The epidemic of sexual assault in the military has reached an unprecedented level of visibility. And, as Salon's Irin Carmon notes, there is also an unprecedented willingness to act coming from Congress and military leadership.
But that doesn't mean everyone agrees on the best way forward, as the New York Times reports:
[On] Thursday, Senator Kirsten E. Gillibrand, the New York Democrat who has made this her signature issue this year, will introduce legislation that would give military prosecutors rather than commanders the power to decide which sexual assault cases to try...
The legislation, which many military justice experts said they believed was key to stemming the problem, is gaining some support but also prompting ambivalence on Capitol Hill, where many lawmakers are reluctant, for various and often opposing reasons, to remove prosecutorial powers from military commanders...
While the dissent breaks down somewhat along party lines, it appears to be more determined by the background of the lawmaker, with many former prosecutors in Congress saying the complex task of investigating sexual assault should not be left in the hands of commanders, and those with close ties to the military uncomfortable with a change to a 200-year-old tradition that many Western allies have abandoned.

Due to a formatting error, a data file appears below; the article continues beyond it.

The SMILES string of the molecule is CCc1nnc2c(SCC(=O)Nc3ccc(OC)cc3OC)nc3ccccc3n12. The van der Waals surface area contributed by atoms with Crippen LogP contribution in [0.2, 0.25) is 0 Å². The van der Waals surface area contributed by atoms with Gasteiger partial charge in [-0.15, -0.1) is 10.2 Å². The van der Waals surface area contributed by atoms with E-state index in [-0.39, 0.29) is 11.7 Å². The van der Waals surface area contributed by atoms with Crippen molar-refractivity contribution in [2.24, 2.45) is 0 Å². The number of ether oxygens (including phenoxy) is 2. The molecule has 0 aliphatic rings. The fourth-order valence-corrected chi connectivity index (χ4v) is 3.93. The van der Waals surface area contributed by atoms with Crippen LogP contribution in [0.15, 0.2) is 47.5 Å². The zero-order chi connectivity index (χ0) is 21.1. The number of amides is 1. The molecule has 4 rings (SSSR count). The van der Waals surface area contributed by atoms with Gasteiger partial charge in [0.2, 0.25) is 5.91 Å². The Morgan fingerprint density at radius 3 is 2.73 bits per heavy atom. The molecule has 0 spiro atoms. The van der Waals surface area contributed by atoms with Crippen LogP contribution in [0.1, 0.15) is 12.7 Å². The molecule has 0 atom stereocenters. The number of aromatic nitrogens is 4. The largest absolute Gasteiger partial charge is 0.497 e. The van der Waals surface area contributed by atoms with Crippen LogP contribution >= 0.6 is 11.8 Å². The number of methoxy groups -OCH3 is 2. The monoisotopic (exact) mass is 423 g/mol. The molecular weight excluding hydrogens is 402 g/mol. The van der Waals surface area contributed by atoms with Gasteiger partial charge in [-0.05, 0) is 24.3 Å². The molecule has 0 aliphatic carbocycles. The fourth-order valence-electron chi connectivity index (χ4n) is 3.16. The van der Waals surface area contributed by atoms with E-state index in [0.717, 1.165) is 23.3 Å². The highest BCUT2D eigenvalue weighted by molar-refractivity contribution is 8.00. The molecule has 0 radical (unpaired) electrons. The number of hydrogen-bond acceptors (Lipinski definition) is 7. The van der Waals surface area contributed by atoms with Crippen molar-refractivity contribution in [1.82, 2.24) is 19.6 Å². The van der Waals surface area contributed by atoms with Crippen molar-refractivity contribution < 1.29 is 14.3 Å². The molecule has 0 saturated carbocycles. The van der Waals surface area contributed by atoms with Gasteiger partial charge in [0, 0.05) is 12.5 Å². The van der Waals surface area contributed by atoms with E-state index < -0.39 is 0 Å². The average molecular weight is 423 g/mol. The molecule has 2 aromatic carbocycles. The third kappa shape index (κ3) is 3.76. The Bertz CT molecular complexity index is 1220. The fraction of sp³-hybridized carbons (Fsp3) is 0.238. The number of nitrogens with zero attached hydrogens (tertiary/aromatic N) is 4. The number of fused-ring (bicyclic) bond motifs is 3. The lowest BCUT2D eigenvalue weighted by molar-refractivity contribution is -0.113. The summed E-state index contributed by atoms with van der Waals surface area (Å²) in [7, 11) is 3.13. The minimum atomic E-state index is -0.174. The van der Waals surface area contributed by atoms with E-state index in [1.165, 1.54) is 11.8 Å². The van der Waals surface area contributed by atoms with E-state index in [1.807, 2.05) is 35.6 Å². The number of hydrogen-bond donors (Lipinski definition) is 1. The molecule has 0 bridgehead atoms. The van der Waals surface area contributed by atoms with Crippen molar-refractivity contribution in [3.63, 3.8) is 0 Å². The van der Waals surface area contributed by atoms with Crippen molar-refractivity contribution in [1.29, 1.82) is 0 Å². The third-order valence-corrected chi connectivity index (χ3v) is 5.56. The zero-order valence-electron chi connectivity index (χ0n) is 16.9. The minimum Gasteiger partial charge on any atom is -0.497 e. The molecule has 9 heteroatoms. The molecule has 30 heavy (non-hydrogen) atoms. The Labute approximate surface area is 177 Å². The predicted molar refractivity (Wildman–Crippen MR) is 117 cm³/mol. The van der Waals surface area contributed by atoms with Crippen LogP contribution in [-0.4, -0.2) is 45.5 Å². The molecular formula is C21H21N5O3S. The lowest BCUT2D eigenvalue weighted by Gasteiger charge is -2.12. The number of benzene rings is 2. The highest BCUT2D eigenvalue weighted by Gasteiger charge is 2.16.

In addition to Gillibrand's proposal to take the handling of sexual assault cases outside the chain of command, other lawmakers have introduced less sweeping reforms:
Other lawmakers seek modified changes. Senators Patty Murray, Democrat of Washington, and Kelly Ayotte, Republican of New Hampshire, are sponsoring a bill that would provide victims of sexual assault with a special military lawyer and would change some of the procedures for courts-martial in the case of sexual assault charges.
But, in a sentiment rarely heard from members of a deeply fractured Congress, lawmakers are optimistic that an agreement will be reached. As Sen. Claire McCaskill, D-Mo., who proposed legislation that would end a commander’s ability to overturn a jury's conviction in a sexual assault case, told the Times, critical mass in Congress and widespread outrage over a military culture of sexual assault could "do something strong and special" to prevent sexual assault and hold perpetrators accountable.